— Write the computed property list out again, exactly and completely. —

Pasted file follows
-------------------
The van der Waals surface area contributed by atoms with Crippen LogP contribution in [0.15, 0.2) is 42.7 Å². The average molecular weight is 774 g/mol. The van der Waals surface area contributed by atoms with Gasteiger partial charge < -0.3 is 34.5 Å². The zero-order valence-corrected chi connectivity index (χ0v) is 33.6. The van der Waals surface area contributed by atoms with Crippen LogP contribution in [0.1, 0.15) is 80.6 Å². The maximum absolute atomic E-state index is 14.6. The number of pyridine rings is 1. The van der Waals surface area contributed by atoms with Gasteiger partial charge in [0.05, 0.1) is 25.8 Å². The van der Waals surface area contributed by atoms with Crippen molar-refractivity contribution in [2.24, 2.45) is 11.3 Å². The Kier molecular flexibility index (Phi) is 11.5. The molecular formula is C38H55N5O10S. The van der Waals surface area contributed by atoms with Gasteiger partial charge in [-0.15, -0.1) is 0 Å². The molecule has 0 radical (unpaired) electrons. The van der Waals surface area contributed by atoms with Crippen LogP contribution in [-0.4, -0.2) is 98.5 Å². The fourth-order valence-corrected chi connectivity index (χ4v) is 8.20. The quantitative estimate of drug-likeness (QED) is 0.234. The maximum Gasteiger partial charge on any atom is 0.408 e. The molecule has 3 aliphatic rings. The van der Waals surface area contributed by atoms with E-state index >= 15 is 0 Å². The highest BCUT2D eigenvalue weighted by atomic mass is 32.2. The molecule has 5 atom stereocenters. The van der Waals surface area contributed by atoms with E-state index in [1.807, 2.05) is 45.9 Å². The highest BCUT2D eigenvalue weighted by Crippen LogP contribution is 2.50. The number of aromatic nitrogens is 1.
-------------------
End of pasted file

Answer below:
The van der Waals surface area contributed by atoms with Crippen LogP contribution in [0.15, 0.2) is 42.7 Å². The average molecular weight is 774 g/mol. The van der Waals surface area contributed by atoms with Gasteiger partial charge < -0.3 is 34.5 Å². The zero-order valence-corrected chi connectivity index (χ0v) is 33.6. The van der Waals surface area contributed by atoms with Crippen LogP contribution in [0.1, 0.15) is 80.6 Å². The maximum absolute atomic E-state index is 14.6. The number of pyridine rings is 1. The van der Waals surface area contributed by atoms with Gasteiger partial charge in [0.05, 0.1) is 25.8 Å². The van der Waals surface area contributed by atoms with Crippen molar-refractivity contribution in [2.24, 2.45) is 11.3 Å². The Kier molecular flexibility index (Phi) is 11.5. The molecular formula is C38H55N5O10S. The van der Waals surface area contributed by atoms with Gasteiger partial charge in [-0.15, -0.1) is 0 Å². The molecule has 0 radical (unpaired) electrons. The van der Waals surface area contributed by atoms with Crippen LogP contribution in [-0.4, -0.2) is 98.5 Å². The fourth-order valence-corrected chi connectivity index (χ4v) is 8.20. The quantitative estimate of drug-likeness (QED) is 0.234. The maximum Gasteiger partial charge on any atom is 0.408 e. The molecule has 3 aliphatic rings. The van der Waals surface area contributed by atoms with E-state index >= 15 is 0 Å². The highest BCUT2D eigenvalue weighted by atomic mass is 32.2. The molecule has 5 atom stereocenters. The van der Waals surface area contributed by atoms with E-state index in [1.807, 2.05) is 45.9 Å². The highest BCUT2D eigenvalue weighted by Crippen LogP contribution is 2.50. The number of aromatic nitrogens is 1.